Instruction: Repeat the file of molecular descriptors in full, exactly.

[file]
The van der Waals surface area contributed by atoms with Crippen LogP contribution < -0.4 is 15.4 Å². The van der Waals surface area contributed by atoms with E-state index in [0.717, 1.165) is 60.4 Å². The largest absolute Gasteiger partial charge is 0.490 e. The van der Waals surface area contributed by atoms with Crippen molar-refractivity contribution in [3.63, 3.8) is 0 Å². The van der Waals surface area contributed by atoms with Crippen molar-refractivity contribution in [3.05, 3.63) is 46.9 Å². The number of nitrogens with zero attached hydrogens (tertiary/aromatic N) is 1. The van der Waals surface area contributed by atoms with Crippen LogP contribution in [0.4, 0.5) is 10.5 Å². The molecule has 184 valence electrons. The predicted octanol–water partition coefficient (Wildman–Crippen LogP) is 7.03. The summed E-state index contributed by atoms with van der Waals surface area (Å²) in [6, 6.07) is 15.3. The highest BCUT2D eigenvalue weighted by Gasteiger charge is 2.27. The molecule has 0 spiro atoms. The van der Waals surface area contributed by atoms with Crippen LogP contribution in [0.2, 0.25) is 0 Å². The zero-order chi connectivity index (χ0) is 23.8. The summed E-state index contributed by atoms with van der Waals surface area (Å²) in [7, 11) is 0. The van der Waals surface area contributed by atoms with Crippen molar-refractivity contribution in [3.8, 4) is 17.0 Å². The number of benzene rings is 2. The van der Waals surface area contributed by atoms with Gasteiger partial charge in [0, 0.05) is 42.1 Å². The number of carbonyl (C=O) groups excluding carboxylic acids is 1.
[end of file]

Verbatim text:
The van der Waals surface area contributed by atoms with Crippen LogP contribution < -0.4 is 15.4 Å². The van der Waals surface area contributed by atoms with E-state index in [0.717, 1.165) is 60.4 Å². The largest absolute Gasteiger partial charge is 0.490 e. The van der Waals surface area contributed by atoms with Crippen molar-refractivity contribution in [3.63, 3.8) is 0 Å². The van der Waals surface area contributed by atoms with Crippen molar-refractivity contribution in [3.05, 3.63) is 46.9 Å². The number of nitrogens with zero attached hydrogens (tertiary/aromatic N) is 1. The van der Waals surface area contributed by atoms with Crippen LogP contribution in [0.4, 0.5) is 10.5 Å². The molecule has 184 valence electrons. The predicted octanol–water partition coefficient (Wildman–Crippen LogP) is 7.03. The summed E-state index contributed by atoms with van der Waals surface area (Å²) in [6, 6.07) is 15.3. The highest BCUT2D eigenvalue weighted by Gasteiger charge is 2.27. The molecule has 0 spiro atoms. The van der Waals surface area contributed by atoms with Crippen LogP contribution in [0.2, 0.25) is 0 Å². The zero-order chi connectivity index (χ0) is 23.8. The summed E-state index contributed by atoms with van der Waals surface area (Å²) in [7, 11) is 0. The van der Waals surface area contributed by atoms with Crippen molar-refractivity contribution in [3.8, 4) is 17.0 Å². The number of benzene rings is 2. The van der Waals surface area contributed by atoms with Gasteiger partial charge in [0, 0.05) is 42.1 Å². The number of carbonyl (C=O) groups excluding carboxylic acids is 1.